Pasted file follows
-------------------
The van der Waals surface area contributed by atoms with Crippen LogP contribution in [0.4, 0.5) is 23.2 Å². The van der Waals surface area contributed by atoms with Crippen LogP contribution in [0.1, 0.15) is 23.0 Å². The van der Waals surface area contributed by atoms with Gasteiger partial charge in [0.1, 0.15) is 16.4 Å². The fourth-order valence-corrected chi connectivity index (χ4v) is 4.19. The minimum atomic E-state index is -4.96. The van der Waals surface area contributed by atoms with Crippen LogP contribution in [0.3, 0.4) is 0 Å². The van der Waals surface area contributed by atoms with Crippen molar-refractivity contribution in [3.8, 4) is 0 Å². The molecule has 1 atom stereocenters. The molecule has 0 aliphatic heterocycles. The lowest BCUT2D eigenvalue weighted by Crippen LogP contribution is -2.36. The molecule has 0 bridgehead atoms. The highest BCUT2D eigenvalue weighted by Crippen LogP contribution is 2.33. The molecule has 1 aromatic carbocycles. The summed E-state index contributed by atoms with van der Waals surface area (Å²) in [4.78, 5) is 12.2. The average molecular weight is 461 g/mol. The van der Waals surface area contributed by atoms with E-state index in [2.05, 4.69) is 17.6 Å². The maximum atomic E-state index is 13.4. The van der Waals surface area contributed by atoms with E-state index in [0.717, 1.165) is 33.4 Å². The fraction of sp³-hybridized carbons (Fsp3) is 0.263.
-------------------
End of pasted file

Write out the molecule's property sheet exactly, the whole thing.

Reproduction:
The van der Waals surface area contributed by atoms with Crippen LogP contribution in [0.4, 0.5) is 23.2 Å². The van der Waals surface area contributed by atoms with Crippen LogP contribution in [0.1, 0.15) is 23.0 Å². The van der Waals surface area contributed by atoms with Gasteiger partial charge in [0.1, 0.15) is 16.4 Å². The fourth-order valence-corrected chi connectivity index (χ4v) is 4.19. The minimum atomic E-state index is -4.96. The van der Waals surface area contributed by atoms with Crippen LogP contribution in [0.3, 0.4) is 0 Å². The van der Waals surface area contributed by atoms with Crippen molar-refractivity contribution in [3.8, 4) is 0 Å². The molecule has 1 atom stereocenters. The molecule has 0 aliphatic heterocycles. The lowest BCUT2D eigenvalue weighted by Crippen LogP contribution is -2.36. The molecule has 0 bridgehead atoms. The highest BCUT2D eigenvalue weighted by Crippen LogP contribution is 2.33. The molecule has 1 aromatic carbocycles. The summed E-state index contributed by atoms with van der Waals surface area (Å²) in [4.78, 5) is 12.2. The average molecular weight is 461 g/mol. The van der Waals surface area contributed by atoms with E-state index in [2.05, 4.69) is 17.6 Å². The maximum atomic E-state index is 13.4. The van der Waals surface area contributed by atoms with E-state index in [0.717, 1.165) is 33.4 Å². The fraction of sp³-hybridized carbons (Fsp3) is 0.263.